When the third boom came, he and the remaining villagers had taken refuge into the caves of the mountain, where they had also kept their provisions since the first boom. Many people came with the soul purpose of robbing them, and they all met their end. Then, there were those crazy people-like the singing folk from the prison cave. Lastly, there were sick people, and that’s the last thing they needed. So that was it - we had been quarantined. Soon enough we met the others-a total of 109 people, not counting ourselves: school teachers, doctors, hunters, farmers, war veterans; they were a diverse bunch. We were taught how to fish, but our main duty was digging. We dug for hours everyday, going deeper into the mountain. The goal was to make it to the other side.

And so the months past; April was growing up nicely, and she was the most treasured person by the older women. I could go as far as to say she they were spoiling her. We were half way into the mountain when the “Skulls” attacked us. We drove them away, but many people were killed during the battle- though more from the enemy’s clan. Bruce, who was the leader, was one of the victims. James took leadership, without being elected. He held a grudge against “outsiders”. So a few days later we were ordered to leave or face annihilation. But as we were packing our stuff, I became aware that it was April again. I told James that a 4th boom could hit us, and that if he banished us we would most likely die, but he would not listen. Anyway, it was too late.

The next day hell broke loose once more, as the 4th boom hit us. Heart attacks hit us once again, leaving only 12 of us alive. We decided to remain there and see how the clime would change. At first it rained. Then, midway into June it stopped and the sun rose. And that was the beginning on the longest day, June 15. I suppose the earth stopped spinning, because from that day on, the sun never set. By the end of the 4th year the water vanished, leaving behind a desolate view. The search for food was now accompanied by a more dire need of water. We realized that there was nothing but death awaiting us if we stayed there. So on Christmas’ Eve I, my wife, my daughter and Jack left the caves, heading North-West. If there was always day on one side of the planet, there had to be always night on the other side. And somewhere, there had to be a place where day and night met. That was our destination.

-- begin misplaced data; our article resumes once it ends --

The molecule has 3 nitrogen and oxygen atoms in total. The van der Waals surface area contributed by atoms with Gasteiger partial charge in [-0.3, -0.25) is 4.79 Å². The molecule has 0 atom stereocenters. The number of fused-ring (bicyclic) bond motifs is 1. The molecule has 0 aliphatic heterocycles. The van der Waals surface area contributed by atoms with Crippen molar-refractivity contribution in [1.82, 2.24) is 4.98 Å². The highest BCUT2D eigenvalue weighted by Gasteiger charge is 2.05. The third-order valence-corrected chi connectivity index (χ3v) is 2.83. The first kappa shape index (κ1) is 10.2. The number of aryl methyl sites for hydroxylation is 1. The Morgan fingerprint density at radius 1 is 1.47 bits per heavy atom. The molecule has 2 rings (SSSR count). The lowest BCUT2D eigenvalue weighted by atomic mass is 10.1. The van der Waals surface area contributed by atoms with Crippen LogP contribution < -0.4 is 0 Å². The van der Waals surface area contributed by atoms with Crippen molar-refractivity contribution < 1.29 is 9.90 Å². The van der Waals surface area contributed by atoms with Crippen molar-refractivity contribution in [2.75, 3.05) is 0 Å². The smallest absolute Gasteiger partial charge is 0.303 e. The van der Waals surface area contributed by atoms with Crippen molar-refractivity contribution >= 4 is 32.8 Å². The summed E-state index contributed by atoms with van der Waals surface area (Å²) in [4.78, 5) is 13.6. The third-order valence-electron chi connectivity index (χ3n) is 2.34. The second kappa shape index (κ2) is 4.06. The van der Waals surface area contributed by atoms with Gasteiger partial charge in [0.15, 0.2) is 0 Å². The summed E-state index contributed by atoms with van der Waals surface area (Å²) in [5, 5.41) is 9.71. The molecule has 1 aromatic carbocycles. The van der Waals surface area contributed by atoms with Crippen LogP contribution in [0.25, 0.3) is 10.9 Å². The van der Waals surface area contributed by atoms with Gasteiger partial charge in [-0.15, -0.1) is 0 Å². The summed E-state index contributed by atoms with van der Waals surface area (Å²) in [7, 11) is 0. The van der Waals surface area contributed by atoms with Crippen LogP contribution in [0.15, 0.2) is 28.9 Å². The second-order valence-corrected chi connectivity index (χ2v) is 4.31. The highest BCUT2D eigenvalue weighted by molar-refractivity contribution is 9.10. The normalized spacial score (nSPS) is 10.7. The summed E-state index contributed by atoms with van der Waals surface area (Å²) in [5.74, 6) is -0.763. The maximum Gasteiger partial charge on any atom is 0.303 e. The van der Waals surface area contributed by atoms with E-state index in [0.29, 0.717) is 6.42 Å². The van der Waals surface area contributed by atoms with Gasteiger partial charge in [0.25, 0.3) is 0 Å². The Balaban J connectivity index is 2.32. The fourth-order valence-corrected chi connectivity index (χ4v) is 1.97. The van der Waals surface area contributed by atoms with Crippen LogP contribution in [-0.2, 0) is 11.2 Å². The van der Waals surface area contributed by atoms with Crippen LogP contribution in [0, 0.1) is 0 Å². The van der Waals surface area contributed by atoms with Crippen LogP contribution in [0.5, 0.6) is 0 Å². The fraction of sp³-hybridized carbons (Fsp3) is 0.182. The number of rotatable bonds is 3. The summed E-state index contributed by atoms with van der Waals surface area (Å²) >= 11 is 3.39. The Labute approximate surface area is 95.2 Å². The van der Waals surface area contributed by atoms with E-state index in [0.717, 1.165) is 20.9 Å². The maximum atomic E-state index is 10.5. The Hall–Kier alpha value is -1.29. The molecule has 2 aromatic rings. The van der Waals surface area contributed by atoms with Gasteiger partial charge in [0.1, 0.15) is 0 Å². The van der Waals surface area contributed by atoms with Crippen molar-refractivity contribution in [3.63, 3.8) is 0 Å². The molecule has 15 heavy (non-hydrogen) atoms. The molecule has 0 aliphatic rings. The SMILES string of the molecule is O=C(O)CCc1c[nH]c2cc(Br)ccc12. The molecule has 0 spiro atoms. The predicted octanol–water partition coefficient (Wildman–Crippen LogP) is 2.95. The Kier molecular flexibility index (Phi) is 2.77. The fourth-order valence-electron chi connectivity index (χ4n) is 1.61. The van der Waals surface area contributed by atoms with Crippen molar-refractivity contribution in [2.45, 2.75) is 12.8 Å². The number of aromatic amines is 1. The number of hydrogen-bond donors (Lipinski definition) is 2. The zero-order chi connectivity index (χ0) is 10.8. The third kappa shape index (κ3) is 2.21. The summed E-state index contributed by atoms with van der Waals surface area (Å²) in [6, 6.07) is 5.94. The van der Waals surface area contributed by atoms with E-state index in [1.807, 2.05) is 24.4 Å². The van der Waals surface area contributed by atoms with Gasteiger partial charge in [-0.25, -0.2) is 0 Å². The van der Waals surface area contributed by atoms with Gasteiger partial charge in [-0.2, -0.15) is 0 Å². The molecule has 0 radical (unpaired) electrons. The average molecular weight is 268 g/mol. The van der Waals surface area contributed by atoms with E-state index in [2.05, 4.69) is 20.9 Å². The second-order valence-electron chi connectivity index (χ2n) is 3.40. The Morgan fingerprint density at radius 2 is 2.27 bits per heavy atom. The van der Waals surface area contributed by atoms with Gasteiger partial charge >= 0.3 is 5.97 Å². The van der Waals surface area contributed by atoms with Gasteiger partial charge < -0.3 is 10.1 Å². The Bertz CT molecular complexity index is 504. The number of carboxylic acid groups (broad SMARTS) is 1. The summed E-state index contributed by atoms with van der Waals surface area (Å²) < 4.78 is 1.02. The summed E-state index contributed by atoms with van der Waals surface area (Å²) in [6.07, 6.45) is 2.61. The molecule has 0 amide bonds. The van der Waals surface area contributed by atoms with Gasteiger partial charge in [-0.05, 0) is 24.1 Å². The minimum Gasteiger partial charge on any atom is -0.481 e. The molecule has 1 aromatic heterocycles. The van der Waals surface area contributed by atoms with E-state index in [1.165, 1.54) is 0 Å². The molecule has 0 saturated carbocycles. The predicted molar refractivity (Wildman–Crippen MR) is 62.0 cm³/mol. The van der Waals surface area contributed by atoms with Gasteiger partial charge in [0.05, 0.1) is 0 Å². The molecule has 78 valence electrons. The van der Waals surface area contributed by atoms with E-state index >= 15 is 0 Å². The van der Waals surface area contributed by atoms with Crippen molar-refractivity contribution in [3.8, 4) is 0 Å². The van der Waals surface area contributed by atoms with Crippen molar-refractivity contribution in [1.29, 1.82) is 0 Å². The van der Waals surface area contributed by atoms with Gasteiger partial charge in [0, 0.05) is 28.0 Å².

It took us three months to get there; three months of walking under the burning sun, three months of living with so little water and food that I never thought a person was able to live with. The passing from day to night is so sudden, it’s almost magical. It never ceased to amaze me – by walking a few hundred feet to the west, you enter the “Night Realm” and same distance to the East, the “Day Realm”. And so we lived here, on the edge, for five years now.

The other 5 booms did nothing else than to make the hidden side of the earth even colder, and the other side so much hotter. I haven’t seen another person for a long, long time now. My guess is that those who remained on either side of the Earth have perished. We are just lucky to have gotten here before the 5th boom. Today is April’s birthday. I pull myself out of the bed, and head to the kitchen. Jack is already there, smoking his seaweed. April comes running towards me. I lift her up and kiss her pale cheeks. Diana comes along, and we sing “Happy birthday”. We eat the fish, our usual meal. Jack and I move to the sitting room. He looks at me, and I look back at him. His eyes are red. I can tell that he’d been crying.

-Here Jack, have a glass- I say while handing him a glass of whiskey.

-Thanks mate. So, do you think…

-I don’t know Jack…

-‘You find it wrong to want it to end? This isn’t living man, this isn’t … he can’t keep his tears hidden anymore. I’m crying too. All I can do is pat him on the shoulder.

-Do you remember what that girl told us when we were just some stupid kids? When the three of us were waiting for the ice-cream vendor to pass down our street, but he wouldn’t come? “There’s always tomorrow!”

-“There’s always tomorrow”… not for me, old friend, not for me. He climbed the ladder up and out of the bunker. I followed him. Diana and April came too. We sat down, looking at the golden sky.

-Daddy, daddy, why is the sky so yellow?

-It is yellow because…because today it’s your birthday! Even the sky is wishing you happy birthday, you see? Come here. I want to tell you a story. “Once upon a time, in a place far, far away…”